From a ranch in the American Midwest to a farm in India and a takeout lunch restaurant in New York, three young scientists are maintaining their disparate roots in food and agriculture as they pursue gene editing research to address global issues of food security and severe climate change.
I’m one of them — the one whose roots lie in the East Coast eatery. I recently joined the other two scientists — Maci Mueller and Dr. Navneet Kaur — on an AfS Live webinar to share the source of our inspiration and our hopes for the future of genome editing. It’s a biotechnological approach that enables scientists to accurately and rapidly make modifications at desired genomic regions. Gene editing innovations have been spurred on by the recent advent and application of CRISPR/Cas.
Mueller is a Rockey FFAR Fellow and Ph.D. candidate at the University of California, Davis, where she is exploring the relative advantages of gene editing and conventional breeding to drive the genetic improvement of cattle.
“We can think of gene editing as using molecular scissors to cut and change the DNA or genetic code,” she explained. “And this gene code is what contains the instructions for making and maintaining the different traits of an organism. The great thing about gene editing is that is allows us to make these changes in as little as one generation, which is much faster than traditional breeding methods.”
Kaur makes use of the ease, throughput and reliability of CRISPR/Cas9 in her current research at Rothamsted Research, where she is seeking to address a devastating rice pathogen. Prior to beginning this post-doctoral research, she earned her Ph.D. at the National Agri-Food Biotechnology Institute in Punjab, India, where she applied CRISPR/Cas9 to banana genomes to generate varieties with augmented levels of beta-carotene.
Kaur helped pioneer the use of gene editing in bananas and then applied this system to produce a nutritionally enhanced crop. “After targeting [banana], there was a nearly six-fold increase in the carotenoid content” in the improved varieties, she said.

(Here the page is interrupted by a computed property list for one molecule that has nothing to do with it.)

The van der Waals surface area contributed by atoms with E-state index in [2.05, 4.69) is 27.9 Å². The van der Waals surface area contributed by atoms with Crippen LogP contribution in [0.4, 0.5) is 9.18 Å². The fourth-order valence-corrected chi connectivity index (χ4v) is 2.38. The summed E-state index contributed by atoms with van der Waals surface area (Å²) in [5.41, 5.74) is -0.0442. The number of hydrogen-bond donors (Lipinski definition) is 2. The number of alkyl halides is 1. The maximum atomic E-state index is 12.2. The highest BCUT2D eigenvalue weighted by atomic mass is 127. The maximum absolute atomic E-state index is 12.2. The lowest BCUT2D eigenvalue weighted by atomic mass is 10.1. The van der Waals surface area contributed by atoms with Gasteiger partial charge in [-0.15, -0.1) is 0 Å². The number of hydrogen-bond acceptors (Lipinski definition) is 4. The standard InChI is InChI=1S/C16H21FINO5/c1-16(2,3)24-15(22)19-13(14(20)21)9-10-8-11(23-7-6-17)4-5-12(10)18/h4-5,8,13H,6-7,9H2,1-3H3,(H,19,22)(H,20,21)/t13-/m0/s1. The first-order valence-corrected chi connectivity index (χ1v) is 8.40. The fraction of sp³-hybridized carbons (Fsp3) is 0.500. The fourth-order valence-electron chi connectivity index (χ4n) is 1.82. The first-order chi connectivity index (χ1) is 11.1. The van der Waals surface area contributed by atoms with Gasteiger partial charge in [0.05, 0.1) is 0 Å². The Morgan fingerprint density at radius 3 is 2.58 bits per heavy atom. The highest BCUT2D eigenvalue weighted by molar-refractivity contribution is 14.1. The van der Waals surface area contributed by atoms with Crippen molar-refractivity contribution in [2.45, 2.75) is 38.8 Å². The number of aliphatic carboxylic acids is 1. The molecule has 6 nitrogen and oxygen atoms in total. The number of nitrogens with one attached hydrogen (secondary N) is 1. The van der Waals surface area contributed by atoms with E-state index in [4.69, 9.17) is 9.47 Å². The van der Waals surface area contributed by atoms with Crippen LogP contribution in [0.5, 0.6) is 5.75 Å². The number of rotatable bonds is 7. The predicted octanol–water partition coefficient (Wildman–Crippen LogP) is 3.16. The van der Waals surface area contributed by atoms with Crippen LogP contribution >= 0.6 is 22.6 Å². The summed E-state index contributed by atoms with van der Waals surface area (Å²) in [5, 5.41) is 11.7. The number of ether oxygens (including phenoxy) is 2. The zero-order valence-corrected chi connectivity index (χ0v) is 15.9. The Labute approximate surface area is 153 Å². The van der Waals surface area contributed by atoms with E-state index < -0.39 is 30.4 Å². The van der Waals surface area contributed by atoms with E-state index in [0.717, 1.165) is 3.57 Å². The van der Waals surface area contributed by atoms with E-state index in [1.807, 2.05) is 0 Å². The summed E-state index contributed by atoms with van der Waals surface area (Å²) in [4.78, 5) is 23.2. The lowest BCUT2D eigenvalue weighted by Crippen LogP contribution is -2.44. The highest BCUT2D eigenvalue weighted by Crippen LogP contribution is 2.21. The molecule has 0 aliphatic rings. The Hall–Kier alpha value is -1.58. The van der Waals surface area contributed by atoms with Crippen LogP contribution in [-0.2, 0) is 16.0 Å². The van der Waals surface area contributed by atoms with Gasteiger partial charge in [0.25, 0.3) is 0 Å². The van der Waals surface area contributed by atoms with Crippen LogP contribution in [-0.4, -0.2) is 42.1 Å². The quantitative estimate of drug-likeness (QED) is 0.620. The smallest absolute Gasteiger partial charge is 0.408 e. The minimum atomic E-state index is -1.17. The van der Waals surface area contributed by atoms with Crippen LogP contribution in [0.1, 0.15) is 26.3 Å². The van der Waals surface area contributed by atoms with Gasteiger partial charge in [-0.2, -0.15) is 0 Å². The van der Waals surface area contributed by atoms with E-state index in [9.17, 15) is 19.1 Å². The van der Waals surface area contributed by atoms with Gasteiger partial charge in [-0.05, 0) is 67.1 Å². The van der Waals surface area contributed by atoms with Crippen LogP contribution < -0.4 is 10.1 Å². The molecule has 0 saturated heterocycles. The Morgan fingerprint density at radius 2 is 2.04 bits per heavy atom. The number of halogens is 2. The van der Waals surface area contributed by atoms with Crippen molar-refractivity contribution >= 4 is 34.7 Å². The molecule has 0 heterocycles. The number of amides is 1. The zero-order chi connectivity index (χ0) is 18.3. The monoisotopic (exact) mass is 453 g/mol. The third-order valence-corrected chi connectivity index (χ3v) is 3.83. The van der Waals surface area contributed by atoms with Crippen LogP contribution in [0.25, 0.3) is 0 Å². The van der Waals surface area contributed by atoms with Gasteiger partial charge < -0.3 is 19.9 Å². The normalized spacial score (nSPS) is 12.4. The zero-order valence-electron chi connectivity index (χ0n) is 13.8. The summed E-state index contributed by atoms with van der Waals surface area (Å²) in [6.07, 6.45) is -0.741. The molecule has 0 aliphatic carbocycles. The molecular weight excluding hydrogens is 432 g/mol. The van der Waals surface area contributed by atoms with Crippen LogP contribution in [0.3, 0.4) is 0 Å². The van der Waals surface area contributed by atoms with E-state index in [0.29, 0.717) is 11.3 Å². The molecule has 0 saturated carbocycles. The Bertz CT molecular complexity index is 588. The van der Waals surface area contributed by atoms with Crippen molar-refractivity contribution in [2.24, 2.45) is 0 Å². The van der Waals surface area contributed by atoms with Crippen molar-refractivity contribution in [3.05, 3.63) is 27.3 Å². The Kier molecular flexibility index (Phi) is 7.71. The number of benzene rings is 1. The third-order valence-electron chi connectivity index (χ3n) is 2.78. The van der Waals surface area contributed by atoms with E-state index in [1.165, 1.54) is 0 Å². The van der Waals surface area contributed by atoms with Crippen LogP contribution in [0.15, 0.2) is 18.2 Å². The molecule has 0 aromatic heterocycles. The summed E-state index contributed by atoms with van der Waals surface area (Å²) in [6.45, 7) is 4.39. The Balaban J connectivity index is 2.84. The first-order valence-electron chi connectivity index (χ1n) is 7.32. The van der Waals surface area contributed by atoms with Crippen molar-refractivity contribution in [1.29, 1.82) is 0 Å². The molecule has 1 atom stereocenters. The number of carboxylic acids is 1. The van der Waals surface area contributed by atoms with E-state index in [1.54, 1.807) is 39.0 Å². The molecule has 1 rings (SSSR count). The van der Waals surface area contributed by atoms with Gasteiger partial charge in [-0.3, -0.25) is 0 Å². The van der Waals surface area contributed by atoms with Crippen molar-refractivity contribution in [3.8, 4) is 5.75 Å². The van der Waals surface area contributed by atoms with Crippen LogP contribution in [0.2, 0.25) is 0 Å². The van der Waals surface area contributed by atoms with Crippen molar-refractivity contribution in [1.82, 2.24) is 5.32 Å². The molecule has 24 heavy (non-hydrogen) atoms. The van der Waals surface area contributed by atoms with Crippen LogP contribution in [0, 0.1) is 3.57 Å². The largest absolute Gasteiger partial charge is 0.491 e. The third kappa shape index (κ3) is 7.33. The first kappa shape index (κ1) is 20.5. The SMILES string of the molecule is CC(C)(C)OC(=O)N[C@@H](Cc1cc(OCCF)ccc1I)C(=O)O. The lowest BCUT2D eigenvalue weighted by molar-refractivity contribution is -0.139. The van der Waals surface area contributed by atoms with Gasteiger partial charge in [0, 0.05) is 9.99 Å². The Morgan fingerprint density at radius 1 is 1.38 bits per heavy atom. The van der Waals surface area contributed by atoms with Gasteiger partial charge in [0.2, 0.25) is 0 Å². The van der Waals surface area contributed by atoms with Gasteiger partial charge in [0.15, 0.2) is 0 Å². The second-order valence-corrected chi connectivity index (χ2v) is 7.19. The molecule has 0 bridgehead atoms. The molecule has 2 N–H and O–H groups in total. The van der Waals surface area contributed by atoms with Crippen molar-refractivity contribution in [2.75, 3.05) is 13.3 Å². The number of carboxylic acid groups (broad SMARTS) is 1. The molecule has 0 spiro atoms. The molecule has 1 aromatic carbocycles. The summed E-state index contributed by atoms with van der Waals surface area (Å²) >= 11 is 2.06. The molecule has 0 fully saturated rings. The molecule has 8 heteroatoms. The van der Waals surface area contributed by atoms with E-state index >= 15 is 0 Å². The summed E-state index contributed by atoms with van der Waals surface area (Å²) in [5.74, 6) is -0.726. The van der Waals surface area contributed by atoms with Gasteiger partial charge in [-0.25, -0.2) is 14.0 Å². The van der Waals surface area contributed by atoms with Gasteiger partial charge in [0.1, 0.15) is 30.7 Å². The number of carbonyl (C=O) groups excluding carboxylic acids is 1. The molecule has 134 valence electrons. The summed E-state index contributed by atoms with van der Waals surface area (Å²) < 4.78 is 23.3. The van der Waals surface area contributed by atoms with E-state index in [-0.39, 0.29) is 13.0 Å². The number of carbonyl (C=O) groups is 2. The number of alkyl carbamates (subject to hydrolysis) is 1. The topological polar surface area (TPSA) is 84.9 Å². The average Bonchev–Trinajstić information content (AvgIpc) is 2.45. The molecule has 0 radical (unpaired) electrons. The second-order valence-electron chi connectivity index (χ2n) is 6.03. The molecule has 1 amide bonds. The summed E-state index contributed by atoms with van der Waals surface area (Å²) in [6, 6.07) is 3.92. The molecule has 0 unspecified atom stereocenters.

As a FFAR Fellow and Ph.D. candidate at the University of California, Berkeley, the home of CRISPR/Cas9, I likewise make use of this technology to study development and drought stress tolerance in rice. I’ve edited a gene in rice that was thought to be involved in the development of structures on rice leaves that are essential for photosynthesis and water loss.
“These lines that we have generated are able to conserve more water while also performing the same level of photosynthesis,” I told the audience. I’m looking forward to soon delivering my technology to the field to see if its benefits persist.
Unlike we two crop biologists, Mueller uses CRISPR/Cas9 in animals, applying gene editing in cows to improve animal welfare. She seeks to recreate the genetics of a hornless cow in the Holstein breed, a popular dairy cow that is born with horns. Holsteins are typically subjected to a painful and invasive process of dehorning so they don’t harm one another and are safer for farm workers to handle.
Mueller’s work seeks to bypass this undue animal suffering through the application of gene editing. She also studies how this technology can be rapidly deployed in an industry where animals are typically raised in large pastures.
Kaur, Mueller and I have experienced the transformative potency of gene editing in agriculture via their own work. Our in-depth exposure to gene editing tools has inspired new hope for the future of the field and its value in solving critical world challenges.
As I noted, “My hope is to see gene editing, like conventional breeding, become a mainstay globally and in the communities that could stand to benefit the most from it. I would like to see [this technology] distributed equitably and be given the capacity to make the changes that are important for every community.”
This hope is tempered by the realities of both technical and sociopolitical limitations. The panelists noted that effective solutions will only be achieved with the input of stakeholders, especially farmers.
With personal connections to farmers and producers in the United States, Cyprus and India, we’ve all seen the value of listening well to the end-users of technology. We all agreed that it’s not just about sharing our science, but also listening to the consumer and general public as to what interests they have.
When asked what about our hopes for the future of gene editing, we all expressed measured optimism. While unwilling to minimize the gargantuan task ahead, we remain optimistic that this technology, in coalition with other transformative approaches, is an important piece in solving the larger global puzzle of building a sustainable food system.
Image: Clockwise from upper left: Dr. Sarah Evanega, former director of the Alliance for Science; Nicholas Karavolias, Navneet Kaur and Maci Mueller.